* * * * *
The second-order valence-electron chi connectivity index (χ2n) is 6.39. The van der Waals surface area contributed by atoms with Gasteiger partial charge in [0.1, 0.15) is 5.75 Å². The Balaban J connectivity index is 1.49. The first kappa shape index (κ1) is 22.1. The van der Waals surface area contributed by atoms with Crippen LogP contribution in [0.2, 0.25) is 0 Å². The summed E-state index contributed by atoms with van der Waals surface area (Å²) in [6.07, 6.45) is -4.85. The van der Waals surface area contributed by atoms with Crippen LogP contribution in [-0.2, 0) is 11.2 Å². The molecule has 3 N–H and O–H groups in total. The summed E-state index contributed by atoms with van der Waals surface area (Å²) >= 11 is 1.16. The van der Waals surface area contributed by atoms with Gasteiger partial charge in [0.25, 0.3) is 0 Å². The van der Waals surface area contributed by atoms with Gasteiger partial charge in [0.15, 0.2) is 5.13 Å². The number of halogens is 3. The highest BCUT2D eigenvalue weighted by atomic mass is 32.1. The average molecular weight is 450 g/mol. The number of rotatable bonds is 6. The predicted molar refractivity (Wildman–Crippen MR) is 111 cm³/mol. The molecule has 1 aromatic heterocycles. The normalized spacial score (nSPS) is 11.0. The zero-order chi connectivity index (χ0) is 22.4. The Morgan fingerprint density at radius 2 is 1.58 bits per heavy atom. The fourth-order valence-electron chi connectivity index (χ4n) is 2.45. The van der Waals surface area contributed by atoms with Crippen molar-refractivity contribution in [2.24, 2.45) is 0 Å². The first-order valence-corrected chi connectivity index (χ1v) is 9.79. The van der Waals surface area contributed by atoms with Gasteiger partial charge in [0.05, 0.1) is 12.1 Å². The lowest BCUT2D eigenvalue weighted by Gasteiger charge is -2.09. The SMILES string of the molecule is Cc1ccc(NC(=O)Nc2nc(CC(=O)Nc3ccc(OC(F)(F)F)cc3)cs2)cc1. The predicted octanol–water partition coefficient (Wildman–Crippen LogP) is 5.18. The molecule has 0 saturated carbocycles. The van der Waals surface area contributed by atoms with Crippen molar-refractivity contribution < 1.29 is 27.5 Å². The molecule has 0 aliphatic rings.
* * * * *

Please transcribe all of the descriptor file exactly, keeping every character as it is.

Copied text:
The second-order valence-electron chi connectivity index (χ2n) is 6.39. The van der Waals surface area contributed by atoms with Gasteiger partial charge in [0.1, 0.15) is 5.75 Å². The Balaban J connectivity index is 1.49. The first kappa shape index (κ1) is 22.1. The van der Waals surface area contributed by atoms with Crippen LogP contribution in [0.2, 0.25) is 0 Å². The summed E-state index contributed by atoms with van der Waals surface area (Å²) in [6.07, 6.45) is -4.85. The van der Waals surface area contributed by atoms with Crippen LogP contribution in [-0.2, 0) is 11.2 Å². The molecule has 3 N–H and O–H groups in total. The summed E-state index contributed by atoms with van der Waals surface area (Å²) >= 11 is 1.16. The van der Waals surface area contributed by atoms with Gasteiger partial charge in [0.25, 0.3) is 0 Å². The van der Waals surface area contributed by atoms with Gasteiger partial charge in [0.15, 0.2) is 5.13 Å². The number of halogens is 3. The highest BCUT2D eigenvalue weighted by atomic mass is 32.1. The average molecular weight is 450 g/mol. The number of rotatable bonds is 6. The predicted molar refractivity (Wildman–Crippen MR) is 111 cm³/mol. The molecule has 1 aromatic heterocycles. The normalized spacial score (nSPS) is 11.0. The zero-order chi connectivity index (χ0) is 22.4. The Morgan fingerprint density at radius 2 is 1.58 bits per heavy atom. The fourth-order valence-electron chi connectivity index (χ4n) is 2.45. The van der Waals surface area contributed by atoms with Crippen molar-refractivity contribution in [2.24, 2.45) is 0 Å². The first-order valence-corrected chi connectivity index (χ1v) is 9.79. The van der Waals surface area contributed by atoms with Gasteiger partial charge in [0.05, 0.1) is 12.1 Å². The lowest BCUT2D eigenvalue weighted by Gasteiger charge is -2.09. The SMILES string of the molecule is Cc1ccc(NC(=O)Nc2nc(CC(=O)Nc3ccc(OC(F)(F)F)cc3)cs2)cc1. The predicted octanol–water partition coefficient (Wildman–Crippen LogP) is 5.18. The molecule has 0 saturated carbocycles. The van der Waals surface area contributed by atoms with Crippen molar-refractivity contribution < 1.29 is 27.5 Å². The molecule has 0 aliphatic rings.